Through the Eyes of Pierre-Auguste Renoir

Meet the man and put yourself in his paintings

Whether he was rolling freely about his studio in his quaint wheelchair or scampering giddily across the second floor balcony of the Fournaise Restaurant, Renoir intimately demonstrates the triumphs and trials of his life, while delightfully painting The Luncheon of the Boating Party. “Never serious, always on holiday”, Renoir’s 65 minute monologue is accompanied by vivid slides of his work, by demonstrations of his artistic concerns, and re-enactments with volunteers from the audience of some of his famous paintings including The Two Sisters, The Clam Diggers, and The Luncheon of the Boating Party.

While capturing the joy of living, “la joie de vivre”, Renoir extols ‘irregularity’ and the uniqueness of each work of art. “I prefer happy painting which lends joyousness to a wall, which very late in life still gives us illusions and sometimes joy, its purpose being to delight us.”

Son of a tailor and a dress-maker, Renoir was apprenticed to a porcelain painter and learned to paint in the style of the 18th century, that of the Rococo artists. As the only major impressionist from the working class, Renoir never lost his light, soft, and graceful approach to depicting people or landscapes. While creating his masterpieces, Renoir’s subjects were caressed by his brush, as if teasing the painting surface with a multitude of butterfly wings.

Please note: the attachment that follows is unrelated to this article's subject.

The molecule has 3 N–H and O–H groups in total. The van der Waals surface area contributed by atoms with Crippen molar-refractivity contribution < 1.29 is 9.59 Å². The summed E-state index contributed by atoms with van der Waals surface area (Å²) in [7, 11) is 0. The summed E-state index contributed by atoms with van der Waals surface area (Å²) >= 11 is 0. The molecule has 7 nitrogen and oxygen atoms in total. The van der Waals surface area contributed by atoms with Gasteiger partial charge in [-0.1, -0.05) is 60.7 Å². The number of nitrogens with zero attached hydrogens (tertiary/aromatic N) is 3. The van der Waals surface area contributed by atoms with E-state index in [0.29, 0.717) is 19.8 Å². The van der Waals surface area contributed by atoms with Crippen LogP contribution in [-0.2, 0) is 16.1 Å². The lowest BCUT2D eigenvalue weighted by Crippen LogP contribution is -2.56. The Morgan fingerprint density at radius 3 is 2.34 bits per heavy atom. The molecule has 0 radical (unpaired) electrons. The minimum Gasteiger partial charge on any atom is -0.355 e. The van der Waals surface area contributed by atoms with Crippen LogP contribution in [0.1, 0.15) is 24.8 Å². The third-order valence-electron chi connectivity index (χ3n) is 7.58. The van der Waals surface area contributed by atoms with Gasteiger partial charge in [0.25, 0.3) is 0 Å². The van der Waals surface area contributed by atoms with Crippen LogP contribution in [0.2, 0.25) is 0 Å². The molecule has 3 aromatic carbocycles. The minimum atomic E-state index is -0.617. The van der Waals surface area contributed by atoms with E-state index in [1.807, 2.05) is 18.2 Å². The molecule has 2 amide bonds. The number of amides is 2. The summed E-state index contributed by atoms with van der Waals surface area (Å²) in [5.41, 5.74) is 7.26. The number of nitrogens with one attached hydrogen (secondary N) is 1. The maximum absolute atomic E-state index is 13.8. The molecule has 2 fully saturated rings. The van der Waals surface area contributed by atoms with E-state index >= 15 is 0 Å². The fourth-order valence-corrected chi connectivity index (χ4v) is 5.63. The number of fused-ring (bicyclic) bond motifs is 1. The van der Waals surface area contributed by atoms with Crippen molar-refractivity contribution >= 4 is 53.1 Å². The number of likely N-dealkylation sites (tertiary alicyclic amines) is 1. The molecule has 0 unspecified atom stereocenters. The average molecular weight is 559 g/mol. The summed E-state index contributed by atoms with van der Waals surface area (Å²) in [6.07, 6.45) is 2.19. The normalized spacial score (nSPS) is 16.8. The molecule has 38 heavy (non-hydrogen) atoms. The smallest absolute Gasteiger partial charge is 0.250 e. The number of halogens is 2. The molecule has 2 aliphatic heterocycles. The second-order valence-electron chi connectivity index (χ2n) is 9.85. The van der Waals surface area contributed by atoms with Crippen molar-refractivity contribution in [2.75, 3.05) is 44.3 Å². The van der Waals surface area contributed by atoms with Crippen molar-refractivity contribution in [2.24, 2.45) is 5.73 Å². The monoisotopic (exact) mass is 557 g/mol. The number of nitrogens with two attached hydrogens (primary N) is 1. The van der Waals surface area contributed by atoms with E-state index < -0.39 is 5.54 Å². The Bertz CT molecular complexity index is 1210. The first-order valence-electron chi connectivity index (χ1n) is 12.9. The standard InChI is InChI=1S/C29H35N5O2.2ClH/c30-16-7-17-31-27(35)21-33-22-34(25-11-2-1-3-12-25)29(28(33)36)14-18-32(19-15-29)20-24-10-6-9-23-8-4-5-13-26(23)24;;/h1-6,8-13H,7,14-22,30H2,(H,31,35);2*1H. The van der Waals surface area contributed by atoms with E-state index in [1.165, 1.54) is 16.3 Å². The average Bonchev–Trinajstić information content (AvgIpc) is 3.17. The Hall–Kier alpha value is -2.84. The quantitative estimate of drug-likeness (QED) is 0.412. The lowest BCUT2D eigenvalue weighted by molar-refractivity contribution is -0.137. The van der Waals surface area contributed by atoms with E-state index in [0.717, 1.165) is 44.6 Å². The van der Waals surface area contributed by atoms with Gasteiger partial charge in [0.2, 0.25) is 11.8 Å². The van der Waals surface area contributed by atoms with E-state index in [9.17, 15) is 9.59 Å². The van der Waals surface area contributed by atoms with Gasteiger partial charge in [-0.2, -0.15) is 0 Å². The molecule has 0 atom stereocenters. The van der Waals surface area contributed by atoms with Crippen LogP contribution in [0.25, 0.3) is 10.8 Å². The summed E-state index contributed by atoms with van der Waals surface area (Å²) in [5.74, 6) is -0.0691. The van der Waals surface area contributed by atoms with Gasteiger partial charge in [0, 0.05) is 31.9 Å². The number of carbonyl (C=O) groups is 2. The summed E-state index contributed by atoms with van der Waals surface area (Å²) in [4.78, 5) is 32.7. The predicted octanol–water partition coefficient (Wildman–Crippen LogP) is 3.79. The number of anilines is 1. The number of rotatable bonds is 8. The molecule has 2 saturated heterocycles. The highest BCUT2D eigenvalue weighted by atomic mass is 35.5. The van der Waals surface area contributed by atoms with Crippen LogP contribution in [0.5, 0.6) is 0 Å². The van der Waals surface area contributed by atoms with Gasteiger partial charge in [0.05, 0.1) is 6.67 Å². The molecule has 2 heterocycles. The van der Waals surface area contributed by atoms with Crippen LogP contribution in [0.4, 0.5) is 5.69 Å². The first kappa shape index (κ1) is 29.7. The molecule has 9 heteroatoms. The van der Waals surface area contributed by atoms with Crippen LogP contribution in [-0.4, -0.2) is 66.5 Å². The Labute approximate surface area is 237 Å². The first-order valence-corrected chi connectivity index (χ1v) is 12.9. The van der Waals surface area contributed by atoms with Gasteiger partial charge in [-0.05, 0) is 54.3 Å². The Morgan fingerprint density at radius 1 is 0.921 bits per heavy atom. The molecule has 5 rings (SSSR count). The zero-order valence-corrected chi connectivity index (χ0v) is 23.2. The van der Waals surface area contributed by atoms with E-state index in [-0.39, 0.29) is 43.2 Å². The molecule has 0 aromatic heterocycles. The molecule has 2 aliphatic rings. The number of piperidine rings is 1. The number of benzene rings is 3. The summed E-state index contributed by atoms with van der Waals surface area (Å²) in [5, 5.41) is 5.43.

Experience the Child-Like Vision of Renoir

Renoir expressed through his painting, his child-like delight with the visible world of everyday life. The most universally-beloved of the impressionists, Renoir’s life was proof that nice people don’t always finish last. The gentle Renoir was well-liked by his colleagues, a good family-man, and appreciated by both impressionist and conservative art lovers. Because of this lifestyle, Renoir was able to enjoy success that came earlier than that of any of his friends.

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